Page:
The Rosetta Probe is busy in the asteroid belt, snapping unprecedented high-res pictures. These images will enable scientists to figure out the density of various asteroids. That information could save the planet if an asteroid ever heads towards us.
The probe just completed the fly-by phase past Lutetia, an asteroid first discovered 150 years ago that measures 85 miles wide. Flying within 2,000 miles of the asteroid, Rosetta has taken enough photos that its operators at the European Space Agency should be able to calculate the mass of the asteroid. The images are crucial to this because they will give the scientists the clearest idea yet of its particular composition, which is known to include primitive carbon compounds. Once we have a good handle on its composition, we can figure out its mass and, coupled with its already known volume, its density.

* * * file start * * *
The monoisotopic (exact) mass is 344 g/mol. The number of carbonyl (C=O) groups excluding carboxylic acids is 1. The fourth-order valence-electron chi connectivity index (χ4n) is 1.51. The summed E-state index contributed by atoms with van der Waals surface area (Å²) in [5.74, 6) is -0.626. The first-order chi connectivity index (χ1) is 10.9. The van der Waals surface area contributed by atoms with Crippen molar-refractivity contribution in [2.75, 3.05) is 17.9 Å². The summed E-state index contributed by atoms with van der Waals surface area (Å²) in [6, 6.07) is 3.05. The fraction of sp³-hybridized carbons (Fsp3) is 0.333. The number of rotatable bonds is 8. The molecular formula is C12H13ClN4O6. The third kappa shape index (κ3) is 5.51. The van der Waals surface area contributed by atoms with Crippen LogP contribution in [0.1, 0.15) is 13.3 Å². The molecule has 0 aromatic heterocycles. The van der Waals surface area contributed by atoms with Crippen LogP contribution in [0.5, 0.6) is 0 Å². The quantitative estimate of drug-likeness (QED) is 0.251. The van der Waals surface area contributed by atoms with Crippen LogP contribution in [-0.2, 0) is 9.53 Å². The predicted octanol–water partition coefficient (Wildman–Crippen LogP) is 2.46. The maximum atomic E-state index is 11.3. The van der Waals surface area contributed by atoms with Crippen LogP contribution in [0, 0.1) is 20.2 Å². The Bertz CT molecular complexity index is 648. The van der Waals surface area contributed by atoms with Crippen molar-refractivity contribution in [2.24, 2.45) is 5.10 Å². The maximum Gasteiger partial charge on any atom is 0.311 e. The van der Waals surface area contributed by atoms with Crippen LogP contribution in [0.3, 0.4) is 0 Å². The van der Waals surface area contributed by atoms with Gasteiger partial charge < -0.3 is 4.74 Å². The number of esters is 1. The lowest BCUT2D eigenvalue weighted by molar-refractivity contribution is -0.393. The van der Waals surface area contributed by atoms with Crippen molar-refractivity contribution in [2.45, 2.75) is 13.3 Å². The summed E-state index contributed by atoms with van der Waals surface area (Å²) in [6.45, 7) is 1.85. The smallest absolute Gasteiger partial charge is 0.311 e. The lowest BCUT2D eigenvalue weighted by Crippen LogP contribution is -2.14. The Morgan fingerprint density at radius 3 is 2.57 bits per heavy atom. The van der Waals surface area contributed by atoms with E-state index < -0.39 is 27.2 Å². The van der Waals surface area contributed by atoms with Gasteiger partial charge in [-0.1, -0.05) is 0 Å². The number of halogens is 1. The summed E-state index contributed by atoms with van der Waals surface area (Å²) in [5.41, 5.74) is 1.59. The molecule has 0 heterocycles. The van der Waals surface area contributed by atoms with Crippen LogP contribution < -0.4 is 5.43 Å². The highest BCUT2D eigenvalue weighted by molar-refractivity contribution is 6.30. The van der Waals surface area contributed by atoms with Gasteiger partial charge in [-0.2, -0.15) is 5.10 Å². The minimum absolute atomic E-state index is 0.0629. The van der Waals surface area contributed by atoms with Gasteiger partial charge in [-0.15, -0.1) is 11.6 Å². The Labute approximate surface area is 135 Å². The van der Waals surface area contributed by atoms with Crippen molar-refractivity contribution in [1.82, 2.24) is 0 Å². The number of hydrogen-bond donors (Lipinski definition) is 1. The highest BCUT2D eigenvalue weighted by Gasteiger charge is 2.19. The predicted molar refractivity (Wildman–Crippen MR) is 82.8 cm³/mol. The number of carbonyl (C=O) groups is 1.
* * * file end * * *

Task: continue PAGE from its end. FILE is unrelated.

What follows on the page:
That's a crucial figure to know. If Lutetia - or any of the other asteroids Rosetta will soon be flying by - ever broke free from the asteroid belt and found themselves on a collision course with Earth, we wouldn't have much time to figure out our response. Depending on the asteroid's density, we would either need to blow the asteroid up or simply deflect the rock back into space. However, we likely wouldn't have time for a do-over if we chose wrong, so the more we know about asteroid density, the better off our future selves will be.